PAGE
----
Natalie Portman on why she buys vintage & why she’s investing in women’s soccer

Natalie Portman covers this week’s issue of the Hollywood Reporter, as some kind of Cannes Film Festival preview. Portman is going to Cannes this year to promote Todd Haynes’ May December with Julianne Moore. I love Haynes’ films, so I’m excited for this. Portman talks about that film plus a lot of other stuff, like her new production company, her feelings on Luc Besson, and her investment in Angel City (a women’s soccer team in LA). Some highlights:

What attracted her to ‘May December’: “It’s definitely interesting to see crimes that are generally committed by men committed by a woman. It’s the exceptions to the rule that are most interesting, and what would make a woman do that? Whereas, with a man, everyone’s kind of like, “Oh, all men are like that.” It definitely has more of a specific psychology that’s more interesting.

Co-founding Angel City: “It’s a very weird story, but my son is really passionate about football, and when he was 7, it was the Women’s World Cup and he was as passionate as he had been about the previous Men’s World Cup. He was as passionate about the women as the men, and I was just watching him and I was like, “This is a revolution if young kids grow up idolizing female athletes the way they idolize male athletes.” And it’s so evident we have the stars. These women are absolute stars, and so why, when they play on their home teams in the league, does no one even know it exists? You have the most popular sport in the world, the best players in the world in the U.S., and it’s completely invisible.

The parallels between women in pro sports & women in entertainment: “People will use the evidence of the box office or game attendance or viewership and be like, “This is why you get paid less.” You’re like, “Well, did you advertise the same? Did you invest in it the same? Did you promote it the same? Did you give it the same slots?” For soccer, “Did you broadcast it in the same time slot?” With movies, “Did you put it out in the same number of theaters? Did you spend the same on advertising?” When you do invest the same, then you can actually be like, “OK, put it next to each other.” You actually have to give it the same chance. So it feels like a very, very familiar world.

Seeing the film industry evolve to make room for family priorities: “That’s something that I see a lot in France, and I think it’s why the entire new generation of French filmmakers is female, because it’s really possible. Not that every woman has kids or wants kids, but it makes it possible to be a director and to have children and be a good parent. You have a strong social system that has child care, and the workday hours are normal. We shot Jackie in France, and I did a French film called Planetarium as well. I was home every day for dinner at 6 p.m. — just completely life-changing. When you make a film or a series in the U.S., you’re just gone. You’re just gone, and it’s really hard on all parents.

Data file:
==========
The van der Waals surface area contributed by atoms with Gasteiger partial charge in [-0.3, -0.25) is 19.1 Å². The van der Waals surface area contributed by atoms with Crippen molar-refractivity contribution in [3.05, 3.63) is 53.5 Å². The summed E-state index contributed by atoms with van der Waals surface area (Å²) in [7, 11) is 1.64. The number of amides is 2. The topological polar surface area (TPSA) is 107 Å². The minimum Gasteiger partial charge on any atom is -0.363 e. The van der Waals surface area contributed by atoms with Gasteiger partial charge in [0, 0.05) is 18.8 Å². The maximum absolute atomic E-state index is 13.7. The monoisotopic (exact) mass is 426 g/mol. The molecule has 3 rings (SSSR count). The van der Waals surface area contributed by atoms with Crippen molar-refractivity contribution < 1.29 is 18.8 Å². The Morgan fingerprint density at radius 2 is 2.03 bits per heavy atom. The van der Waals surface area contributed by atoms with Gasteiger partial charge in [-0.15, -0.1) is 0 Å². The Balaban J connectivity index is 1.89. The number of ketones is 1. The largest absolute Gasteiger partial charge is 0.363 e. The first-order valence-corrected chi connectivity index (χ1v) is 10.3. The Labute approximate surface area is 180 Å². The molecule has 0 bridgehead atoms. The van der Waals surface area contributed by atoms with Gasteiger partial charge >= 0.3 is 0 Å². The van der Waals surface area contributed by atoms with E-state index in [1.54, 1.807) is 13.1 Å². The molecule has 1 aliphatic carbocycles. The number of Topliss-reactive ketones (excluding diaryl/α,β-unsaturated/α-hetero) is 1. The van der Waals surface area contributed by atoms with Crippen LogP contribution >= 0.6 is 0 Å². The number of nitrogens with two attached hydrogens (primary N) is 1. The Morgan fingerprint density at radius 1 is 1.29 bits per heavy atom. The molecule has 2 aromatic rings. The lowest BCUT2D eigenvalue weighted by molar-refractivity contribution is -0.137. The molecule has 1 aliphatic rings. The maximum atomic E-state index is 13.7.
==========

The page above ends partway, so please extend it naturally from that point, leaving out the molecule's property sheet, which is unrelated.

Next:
How she talks about climate change with her family: “We talk about it a lot in our household in terms of how we live, what we choose to do. My veganism is in large part an environmental choice, along with animal welfare. I haven’t bought or used any leather or fur or animal products in 20 years. I use a car-share app that is all electric cars. I buy vintage clothes, and only if absolutely necessary, and of course repair damaged items, most recently a handbag, rather than buy a new one. When we travel, we try to organize our trips to places we can go by train; or if we have to fly, to stay long enough to justify the travel. The library plays a big role in the family consciousness as well — a place where we can get joy and greater selection by sharing and not owning. It’s a process, and clearly imperfect, but the consciousness is there.

How Time’s Up disbanded: “It was really, really heartbreaking that Time’s Up dissipated the way it did. I think a lot of people made mistakes, but mistakes are deadly for activism. You have to be so perfect in order to demand the change that you want to see, and I don’t know, maybe acknowledging all our imperfection as humans and saying that people can do something wrong and also be good at something else, having a little bit more shades of gray might actually let us get to more progress.

The allegations of sexual abuse by Luc Besson: “It’s devastating. Yeah, of course [I was surprised]. I had never … Yeah. I really didn’t know. I was a kid working. I was a kid. But I don’t want to say anything that would invalidate anyone’s experience.”

Her feelings on Israeli Prime Minister Benjamin Netanyahu: “It’s terrible. I’ve never supported him, and it’s definitely not what my grandparents hoped for.

[From The Hollywood Reporter]

“Well, did you advertise the same? Did you invest in it the same? Did you promote it the same? Did you give it the same slots?” This, exactly this. I love the way she’s pushing back on the inequality that exists at every level of women’s professional sports. I also like what she says about environmentalism, about buying vintage and repairing what you have and traveling by train. More people should do all of that, especially in Hollywood.

Cover & IG courtesy of the Hollywood Reporter.

You can follow any responses to this entry through the RSS 2.0 feed.

16 Responses to “Natalie Portman on why she buys vintage & why she’s investing in women’s soccer”

Comments are Closed

We close comments on older posts to fight comment spam.

  1. Moderatelywealthy says:

    She is a good egg, very consistent in her activism.

  2. Anita says: